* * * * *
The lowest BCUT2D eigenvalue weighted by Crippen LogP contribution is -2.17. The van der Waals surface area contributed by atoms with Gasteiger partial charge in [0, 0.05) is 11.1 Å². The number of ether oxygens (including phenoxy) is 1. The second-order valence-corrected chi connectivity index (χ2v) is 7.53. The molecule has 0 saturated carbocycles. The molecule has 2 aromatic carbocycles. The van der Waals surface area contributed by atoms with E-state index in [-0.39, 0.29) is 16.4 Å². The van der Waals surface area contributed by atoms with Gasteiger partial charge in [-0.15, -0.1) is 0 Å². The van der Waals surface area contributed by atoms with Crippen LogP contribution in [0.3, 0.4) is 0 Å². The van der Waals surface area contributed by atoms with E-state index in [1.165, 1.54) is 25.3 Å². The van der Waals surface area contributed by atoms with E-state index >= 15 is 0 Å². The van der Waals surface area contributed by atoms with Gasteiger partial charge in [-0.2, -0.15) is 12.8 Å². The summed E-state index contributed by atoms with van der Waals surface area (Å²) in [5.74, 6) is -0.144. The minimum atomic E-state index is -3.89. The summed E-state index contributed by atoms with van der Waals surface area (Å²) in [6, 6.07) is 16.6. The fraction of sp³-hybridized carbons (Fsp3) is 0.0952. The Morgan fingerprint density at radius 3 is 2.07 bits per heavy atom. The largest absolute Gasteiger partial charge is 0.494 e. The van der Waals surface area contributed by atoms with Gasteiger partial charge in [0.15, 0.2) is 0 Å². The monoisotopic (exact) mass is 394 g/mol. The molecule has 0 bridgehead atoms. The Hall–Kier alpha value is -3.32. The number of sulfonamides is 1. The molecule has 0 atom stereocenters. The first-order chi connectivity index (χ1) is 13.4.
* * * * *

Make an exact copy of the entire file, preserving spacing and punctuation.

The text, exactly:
The lowest BCUT2D eigenvalue weighted by Crippen LogP contribution is -2.17. The van der Waals surface area contributed by atoms with Gasteiger partial charge in [0, 0.05) is 11.1 Å². The number of ether oxygens (including phenoxy) is 1. The second-order valence-corrected chi connectivity index (χ2v) is 7.53. The molecule has 0 saturated carbocycles. The molecule has 2 aromatic carbocycles. The van der Waals surface area contributed by atoms with E-state index in [-0.39, 0.29) is 16.4 Å². The van der Waals surface area contributed by atoms with Gasteiger partial charge in [-0.15, -0.1) is 0 Å². The van der Waals surface area contributed by atoms with Crippen LogP contribution in [0.3, 0.4) is 0 Å². The van der Waals surface area contributed by atoms with E-state index in [1.165, 1.54) is 25.3 Å². The van der Waals surface area contributed by atoms with E-state index >= 15 is 0 Å². The van der Waals surface area contributed by atoms with Gasteiger partial charge in [-0.2, -0.15) is 12.8 Å². The summed E-state index contributed by atoms with van der Waals surface area (Å²) in [5.74, 6) is -0.144. The minimum atomic E-state index is -3.89. The summed E-state index contributed by atoms with van der Waals surface area (Å²) in [6, 6.07) is 16.6. The fraction of sp³-hybridized carbons (Fsp3) is 0.0952. The Morgan fingerprint density at radius 3 is 2.07 bits per heavy atom. The largest absolute Gasteiger partial charge is 0.494 e. The van der Waals surface area contributed by atoms with Gasteiger partial charge in [0.15, 0.2) is 0 Å². The monoisotopic (exact) mass is 394 g/mol. The molecule has 0 bridgehead atoms. The Hall–Kier alpha value is -3.32. The number of sulfonamides is 1. The molecule has 0 atom stereocenters. The first-order chi connectivity index (χ1) is 13.4.